Hiroshi Kawai (#), Kazuo Umemura and Mitsuyoshi Nakashima
Department of Pharmacology, Hamamatsu University School of Medicine, 3600 Handa-cho, Hamamatsu 431-31, Japan
(#) Present address: Pharmaceuticals Laboratory 2, Yokohama Research Center, Mitsubishi Chemical Corporation, 1000 Kamoshida, Aoba-ku, Yokohama 227, Japan
Abstract: Ischemic cerebral infarcts induce hypercoagulation and microthrombosis in the surrounding region, thus leading to vascular occlusion. We determined whether microthrombi contribute to the spreading of ischemic lesions following thrombotic middle cerebral artery (MCA) occlusion and also determined whether argatroban, a selective thrombin inhibitor, reduces the formation of the microthrombi and the area of the ischemic lesions. The rat left MCA was occluded by a platelet-rich thrombus formed following the photochemical reaction between rose bengal and green light. Microthrombi were histologically identified in the left hemisphere. The extent of ischemic lesions and microthrombi containing fibrin increased in a time-dependent manner after MCA occlusion. Argatroban inhibited the formation of microthrombi up to 3 hr after MCA occlusion; beyond 3 hr, it was ineffective. Argatroban also significantly (P<0.01) reduced the size of ischemic cerebral lesions at 6 hr after MCA occlusion. It is concluded that the formation of microthrombi contributes to the progression of ischemic lesions in the early stage. It is likely that thrombin generated following thrombotic MCA occlusion contributes to the progression of ischemic lesions by promoting the formation of microthrombi. Argatroban can reduce the formation of microthrombi and ischemic lesions in the early stage.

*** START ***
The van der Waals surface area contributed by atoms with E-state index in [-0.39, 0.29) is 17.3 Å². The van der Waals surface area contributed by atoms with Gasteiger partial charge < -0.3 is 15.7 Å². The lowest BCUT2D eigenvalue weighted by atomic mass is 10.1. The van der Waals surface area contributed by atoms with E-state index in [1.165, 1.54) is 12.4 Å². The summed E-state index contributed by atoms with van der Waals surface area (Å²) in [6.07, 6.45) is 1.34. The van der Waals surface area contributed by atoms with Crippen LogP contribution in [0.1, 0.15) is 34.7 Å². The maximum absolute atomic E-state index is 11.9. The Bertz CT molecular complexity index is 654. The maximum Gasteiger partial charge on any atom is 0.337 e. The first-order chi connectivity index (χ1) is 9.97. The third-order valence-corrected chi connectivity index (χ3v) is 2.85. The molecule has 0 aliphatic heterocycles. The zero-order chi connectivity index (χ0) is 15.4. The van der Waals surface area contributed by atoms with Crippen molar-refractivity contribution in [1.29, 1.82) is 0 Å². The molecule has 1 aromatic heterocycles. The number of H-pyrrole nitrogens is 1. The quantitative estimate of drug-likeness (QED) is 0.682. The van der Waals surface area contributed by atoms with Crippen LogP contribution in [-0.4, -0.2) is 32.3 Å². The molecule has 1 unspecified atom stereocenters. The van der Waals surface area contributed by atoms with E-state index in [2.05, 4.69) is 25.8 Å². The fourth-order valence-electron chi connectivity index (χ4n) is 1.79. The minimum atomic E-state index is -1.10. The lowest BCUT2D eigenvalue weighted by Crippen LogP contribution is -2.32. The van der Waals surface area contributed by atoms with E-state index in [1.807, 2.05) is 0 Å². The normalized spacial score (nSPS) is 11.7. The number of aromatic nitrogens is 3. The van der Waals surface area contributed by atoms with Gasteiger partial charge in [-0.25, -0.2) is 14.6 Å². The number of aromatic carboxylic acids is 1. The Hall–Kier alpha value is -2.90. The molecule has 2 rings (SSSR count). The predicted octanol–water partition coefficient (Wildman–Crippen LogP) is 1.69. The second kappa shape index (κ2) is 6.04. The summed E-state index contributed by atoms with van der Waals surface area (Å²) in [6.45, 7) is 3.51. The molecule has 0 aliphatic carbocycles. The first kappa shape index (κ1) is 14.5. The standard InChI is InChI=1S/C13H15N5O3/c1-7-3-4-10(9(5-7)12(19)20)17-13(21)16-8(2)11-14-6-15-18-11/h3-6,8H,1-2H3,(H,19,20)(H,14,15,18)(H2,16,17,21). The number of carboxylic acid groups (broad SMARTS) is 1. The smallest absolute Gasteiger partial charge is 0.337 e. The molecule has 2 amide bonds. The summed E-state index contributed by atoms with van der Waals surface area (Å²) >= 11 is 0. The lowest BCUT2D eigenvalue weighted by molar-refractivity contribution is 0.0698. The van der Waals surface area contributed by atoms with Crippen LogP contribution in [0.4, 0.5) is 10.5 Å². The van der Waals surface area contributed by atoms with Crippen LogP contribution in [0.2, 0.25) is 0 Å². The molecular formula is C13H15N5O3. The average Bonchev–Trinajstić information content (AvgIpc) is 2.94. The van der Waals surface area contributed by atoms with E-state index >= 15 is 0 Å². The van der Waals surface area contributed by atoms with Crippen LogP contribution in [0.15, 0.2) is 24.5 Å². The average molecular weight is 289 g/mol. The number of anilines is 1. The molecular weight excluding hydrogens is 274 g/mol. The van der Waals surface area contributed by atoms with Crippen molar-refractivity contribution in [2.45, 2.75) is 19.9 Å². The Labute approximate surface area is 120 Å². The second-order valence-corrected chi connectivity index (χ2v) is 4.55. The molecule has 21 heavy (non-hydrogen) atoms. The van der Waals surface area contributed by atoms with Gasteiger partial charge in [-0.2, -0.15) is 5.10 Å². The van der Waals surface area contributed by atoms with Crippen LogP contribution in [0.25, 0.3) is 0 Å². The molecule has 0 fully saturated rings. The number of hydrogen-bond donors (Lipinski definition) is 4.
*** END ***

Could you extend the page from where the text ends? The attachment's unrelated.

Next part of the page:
Thrombin, Argatroban, Microthrombosis, Thrombotic middle cerebral artery occlusion
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